My son went to college with merely two suitcases and a backpack in tow, following Cornell’s creative Coronavirus packing policy. The limited load was so that he could move himself into his room alone to?quarantine once he took a COVID test. We said goodbye briefly in a car pool line to keep possibly infected parents out of the dorms.?
I am very grateful to Cornell’s cautiousness, although it is giving me unsettling flashbacks to my own solo send off when I left for Oberlin College from New York City traveling with only a high school friend and a duffel bag. “Just pack like you’re going for a few weeks” was my mother’s sage advice. It seemed reasonable to me, as I filled a big weekend bag for a semester of school. When I arrived with my one bag to the sight of my roommate’s neatly placed plethora of possessions, I felt like I was on my own Island. And away from Manhattan, in many ways I was.?
My?City friends and I were the product of a different parenting planet. We?were brought up by liberal folks who were more focused on social justice and free child rearing philosophies than the conventional right of passage college drop off. We marched alone in DC, figuring out our own transportation. We drove cross country, having never driven on a highway before. We figured it out.
While I appreciated the freedom our parents’ laid-back style afforded us,?their unconventional approach to parenting has left me with a surreal dorm move in memory.?In fact, it feels so unbelievable that I recently checked with my friend I flew to college with on it’s veracity. Reminiscing on a walk around the Reservoir, she confirmed it was true. To make myself feel better, I laughed about another friend’s marathon three-way drop off saga, in which he drove his belongings to college, returned his parents’ car home, and hopped a train back up to school.?
Cornell’s pandemic policy required us to ship anything beyond my son’s two suitcases and backpack ahead of time to a specified moving company near Ithaca, NY for pre-arrival delivery to his dorm room. We had intended to bring the boxes to a local UPS store, but in keeping with Cancel 2020, our circumstances went abruptly south with tropical storm Isaias’ sweeping force winds plowing through our suburban street, downing multiple trees and our electricity.?
In the blazing heat of a blacked out house the next morning, I spontaneously said to my son, “Let’s drive your boxes to Cornell. Right now!” He?eagerly agreed, anxious to flee New Jersey for some AC and a phone charge. Following our nearsighted?fight-or-flight response,?we set out on a?eight-hourlong round trip road trip from Northern New Jersey to Upstate New York with the absurd goal of dropping off four boxes?and getting home in one day—a feat that could have been accomplished in eight minutes at a local shipping site.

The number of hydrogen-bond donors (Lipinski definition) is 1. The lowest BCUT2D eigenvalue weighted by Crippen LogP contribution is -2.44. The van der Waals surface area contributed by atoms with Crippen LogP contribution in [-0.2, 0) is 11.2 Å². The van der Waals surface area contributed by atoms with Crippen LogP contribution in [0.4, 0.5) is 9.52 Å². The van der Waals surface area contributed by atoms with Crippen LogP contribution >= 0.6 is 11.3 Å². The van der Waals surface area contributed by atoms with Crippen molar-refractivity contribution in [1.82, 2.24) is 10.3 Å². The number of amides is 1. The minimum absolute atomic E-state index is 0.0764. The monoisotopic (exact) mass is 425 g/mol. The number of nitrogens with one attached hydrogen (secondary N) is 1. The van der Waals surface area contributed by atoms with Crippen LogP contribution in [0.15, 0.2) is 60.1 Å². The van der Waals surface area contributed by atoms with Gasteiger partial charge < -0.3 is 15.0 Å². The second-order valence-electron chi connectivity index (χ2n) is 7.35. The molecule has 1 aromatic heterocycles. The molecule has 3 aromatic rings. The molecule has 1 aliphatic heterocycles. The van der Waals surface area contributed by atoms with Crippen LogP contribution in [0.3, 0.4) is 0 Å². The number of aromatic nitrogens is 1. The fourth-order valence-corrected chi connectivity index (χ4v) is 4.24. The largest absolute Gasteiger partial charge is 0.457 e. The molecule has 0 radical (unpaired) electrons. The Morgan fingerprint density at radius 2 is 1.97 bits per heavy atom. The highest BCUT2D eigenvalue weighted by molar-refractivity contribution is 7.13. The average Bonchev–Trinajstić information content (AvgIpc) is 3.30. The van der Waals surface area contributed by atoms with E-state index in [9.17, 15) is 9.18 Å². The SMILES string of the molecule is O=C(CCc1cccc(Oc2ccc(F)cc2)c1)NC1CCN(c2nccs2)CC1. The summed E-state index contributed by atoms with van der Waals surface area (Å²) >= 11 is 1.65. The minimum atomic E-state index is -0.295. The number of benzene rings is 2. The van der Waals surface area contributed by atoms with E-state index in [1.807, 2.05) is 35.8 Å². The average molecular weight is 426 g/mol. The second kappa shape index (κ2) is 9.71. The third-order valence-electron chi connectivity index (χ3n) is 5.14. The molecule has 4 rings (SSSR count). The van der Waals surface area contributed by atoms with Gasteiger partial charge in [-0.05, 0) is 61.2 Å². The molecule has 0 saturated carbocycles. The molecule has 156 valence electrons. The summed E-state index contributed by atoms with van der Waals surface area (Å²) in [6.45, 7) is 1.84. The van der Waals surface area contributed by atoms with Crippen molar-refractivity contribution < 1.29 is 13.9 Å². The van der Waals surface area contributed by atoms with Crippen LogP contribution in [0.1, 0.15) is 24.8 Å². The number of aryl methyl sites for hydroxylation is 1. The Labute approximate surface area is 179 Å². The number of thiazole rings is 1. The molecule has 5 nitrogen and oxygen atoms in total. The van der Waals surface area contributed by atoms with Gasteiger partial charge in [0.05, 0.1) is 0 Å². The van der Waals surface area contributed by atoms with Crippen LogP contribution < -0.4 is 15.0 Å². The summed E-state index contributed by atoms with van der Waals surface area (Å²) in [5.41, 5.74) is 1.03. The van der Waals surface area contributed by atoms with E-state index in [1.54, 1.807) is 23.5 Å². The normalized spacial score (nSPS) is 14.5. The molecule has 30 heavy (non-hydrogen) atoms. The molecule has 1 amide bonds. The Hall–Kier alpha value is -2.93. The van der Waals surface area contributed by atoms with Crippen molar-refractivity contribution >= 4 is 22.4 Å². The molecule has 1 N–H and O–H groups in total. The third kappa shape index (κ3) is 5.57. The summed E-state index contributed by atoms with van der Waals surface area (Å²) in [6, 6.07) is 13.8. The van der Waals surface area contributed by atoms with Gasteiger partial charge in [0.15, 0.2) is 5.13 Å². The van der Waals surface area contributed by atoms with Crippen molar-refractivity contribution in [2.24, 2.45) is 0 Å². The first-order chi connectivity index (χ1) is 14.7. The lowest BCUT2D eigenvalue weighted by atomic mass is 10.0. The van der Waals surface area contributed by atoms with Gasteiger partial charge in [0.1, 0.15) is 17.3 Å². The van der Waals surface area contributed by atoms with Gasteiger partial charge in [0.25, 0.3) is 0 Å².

But it was in the chaos of this?outlandish dress rehearsal drop off that I realized there is no right rite of?passage and that we got to actually have the ideal unimagined one twice. Our?impromptu?semi-send-off allowed me to?let my extra long hair down and let my loose self soar. Leaving on a dime, eating takeout in?my lap,?belting lyrics to radio songs out loud.These were my specialty,?and the joyful and unbounded ways of being that I got to model for my son in eight laissez fare, up close hours.
And?on our bleary late night drive home, I could see clearly that I was now in sync with myself and my son. With conventions stripped aside, pulling out of a desolate drive through, surrounded by Mack trucks and stretches of highway, I felt a shift. A lefty mom and a middle-of-the road son discussed politics for the first time without fighting. The chaos and spontaneity had created a closeness that allowed us to meet each other halfway. And it occurred to me, as we?gently?exchanged ideas, that my son’s?sweet?departure reminded me?of his entry into my world. The middle of the night nursing’s that broke boundaries of time and space to form closeness and connection were exactly like our journey now. Letting go of structure on our?time-defying drive had created the same?against-the-grain?bonding where?we were the only two people in the world.
Before the pandemic, I was hoping to correct my isolating college drop off experience by being more involved with my son’s send off. Yet now after the upheaval in the world and our road tripping, I can’t and realize I don’t want to. From my parents’ hands off philosophy,?I gained a sense of freedom and a killer knack for problem solving. These qualities have been instrumental in navigating through life and?will be particularly helpful in muddling through today’s uncertain times. I hope from the unconventional conditions before us?that my son gains these important coping skills at college, starting by moving himself in and unpacking his own two suitcases. And if he can’t figure it out, I am just a FaceTime call away.